ATLANTA — Gov. Brian Kemp answered questions on Tuesday about the slow rollout of the two vaccines to fight the spread of COVID-19.
Georgia currently ranks near the bottom of states administering the vaccine and that could impact how many doses the state gets in the future.
“This is no doubt frustrating. I would prefer that we have ample supply and we could vaccinate everyone immediately. In fact, that is simply not possible,” Kemp said.
Kemp said the numbers aren’t as bad as they sound, chalking them up to the Centers for Disease Control and Prevention using outdated numbers and hospitals not reporting.
He urged Georgia to be patient.
“The phone lines will be busy. Yes, the websites will certainly crash. There is simply vastly more Georgians that want the vaccine than can get it today,” Kemp said.
The governor said he believes using systems where you make an appointment to get a vaccine is the best way to administer the vaccines right now, especially when it comes to the health of senior citizens.
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“I do not believe it’s the right approach for seniors to wait in long lines for a vaccine drives,” Kemp said.
He also warned that any provider that is holding supplies in reserves that the state will be knocking on their door.
“We have also unfortunately received reports of providers holding vaccines in reserve. If you are a provider who is holding vaccines, you need to administer those doses a quickly as safely as possible,” Kemp said. “If it takes me firing up my pickup truck and doing it myself, so be it.”
State Sen. Donzella James said her phones are ringing off the hook with calls from her Atlanta constituents wondering where they can go to get the vaccine.
She said she’s embarrassed that Georgia is at the bottom of the list of states administering doses.
“I think we need to step it up. I was looking at other states, even Florida and how they even have it at Publix in Florida,” James said. “I’m tired of going to funerals of my good friends.”
State Sen. Nan Orrock got the vaccine at the capitol Tuesday. She’s 77 and is eligible. She agreed that Georgia needs to see what other, more successful states are doing and then copy them.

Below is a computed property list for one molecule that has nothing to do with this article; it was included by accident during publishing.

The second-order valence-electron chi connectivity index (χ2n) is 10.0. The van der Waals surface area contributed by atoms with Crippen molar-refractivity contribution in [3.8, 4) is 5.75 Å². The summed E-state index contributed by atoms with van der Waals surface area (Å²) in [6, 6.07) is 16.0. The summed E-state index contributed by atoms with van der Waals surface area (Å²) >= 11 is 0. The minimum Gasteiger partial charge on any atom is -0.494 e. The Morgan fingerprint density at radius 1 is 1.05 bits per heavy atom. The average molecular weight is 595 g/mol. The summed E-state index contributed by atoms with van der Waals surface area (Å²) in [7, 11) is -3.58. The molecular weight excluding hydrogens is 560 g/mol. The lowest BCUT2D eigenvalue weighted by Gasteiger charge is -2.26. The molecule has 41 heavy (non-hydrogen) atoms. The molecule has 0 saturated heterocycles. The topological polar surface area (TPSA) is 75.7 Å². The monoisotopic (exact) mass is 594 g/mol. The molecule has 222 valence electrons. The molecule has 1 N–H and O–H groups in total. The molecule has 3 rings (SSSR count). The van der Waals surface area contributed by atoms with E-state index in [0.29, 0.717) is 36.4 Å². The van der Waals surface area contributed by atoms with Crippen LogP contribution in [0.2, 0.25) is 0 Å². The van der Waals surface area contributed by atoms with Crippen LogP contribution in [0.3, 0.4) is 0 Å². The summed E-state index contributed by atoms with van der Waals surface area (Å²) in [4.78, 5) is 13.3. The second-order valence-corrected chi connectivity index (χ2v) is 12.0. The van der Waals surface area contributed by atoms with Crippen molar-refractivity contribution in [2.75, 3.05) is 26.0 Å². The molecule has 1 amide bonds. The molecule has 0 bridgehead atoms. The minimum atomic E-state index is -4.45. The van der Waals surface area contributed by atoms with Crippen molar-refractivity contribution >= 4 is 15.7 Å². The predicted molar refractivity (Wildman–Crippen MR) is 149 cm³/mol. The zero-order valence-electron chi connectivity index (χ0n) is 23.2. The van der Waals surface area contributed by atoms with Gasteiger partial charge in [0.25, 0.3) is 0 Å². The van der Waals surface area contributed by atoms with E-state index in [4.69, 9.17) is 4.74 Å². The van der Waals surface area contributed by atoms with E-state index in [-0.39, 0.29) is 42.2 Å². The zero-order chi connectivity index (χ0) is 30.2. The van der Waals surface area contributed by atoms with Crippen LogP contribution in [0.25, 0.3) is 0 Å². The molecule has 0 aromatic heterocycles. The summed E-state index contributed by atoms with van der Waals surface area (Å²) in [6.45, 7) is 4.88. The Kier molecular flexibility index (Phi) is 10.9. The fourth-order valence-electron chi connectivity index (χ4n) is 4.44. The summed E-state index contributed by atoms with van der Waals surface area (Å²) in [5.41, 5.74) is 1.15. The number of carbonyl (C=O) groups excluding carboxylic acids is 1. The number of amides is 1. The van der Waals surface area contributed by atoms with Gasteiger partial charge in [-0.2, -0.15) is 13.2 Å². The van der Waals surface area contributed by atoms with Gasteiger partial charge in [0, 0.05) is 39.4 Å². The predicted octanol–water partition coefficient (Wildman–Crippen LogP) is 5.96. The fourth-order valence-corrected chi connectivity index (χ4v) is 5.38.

“We need to immediately, warp speed, look to the states that are doing the best job and see what it is that they’re doing that we’re missing,” Orrock said.
Channel 2′s Steve Gehlbach was at a drive-in vaccination location at the Brandsmart in DeKalb County Tuesday where health officials say a glitch caused some people to wait for hours this morning.
The Channel 2 Action News newsroom started getting calls around 4 a.m. about people showing up at the vaccination site with an appointment - but no one was there.
The DeKalb Board of Health shows the site doesn’t open until 8:30 a.m. each day.
Some looking for the vaccine just left, but many stayed waiting up to four hours.
A spokesperson said more than 50 people were able to make appointments online for those odd, early hours before it could update and set the correct times.
All were allowed to get their shot, and those we talked to were grateful, even with the wait, including one of Santa’s helpers who wasn’t so merry.
“I think they’ve done an extremely poor job because someone had to put this information in for it to accept our registration, and on top of that could, have notified us so we’re sitting here for three hours, but I’m still thrilled,” said Rick “Santa” Rosenthal.
Another woman said she was happy to just get the vaccine.
“Tell you the truth, just happy to get the vaccine. I don’t care how long I have to wait,” the woman said.
The board of health said they apologize for the inconvenience but asks that everyone be patient. It was just sheer volume on their system that kept it from updating then.
They have gone back and checked and it didn’t happen at the other site, or any other days.
Health officials said they were able to give around 900 vaccine doses Monday between the Brandsmart location and another in Stonecrest. They said they hope to do even more Tuesday.
Cox Media Group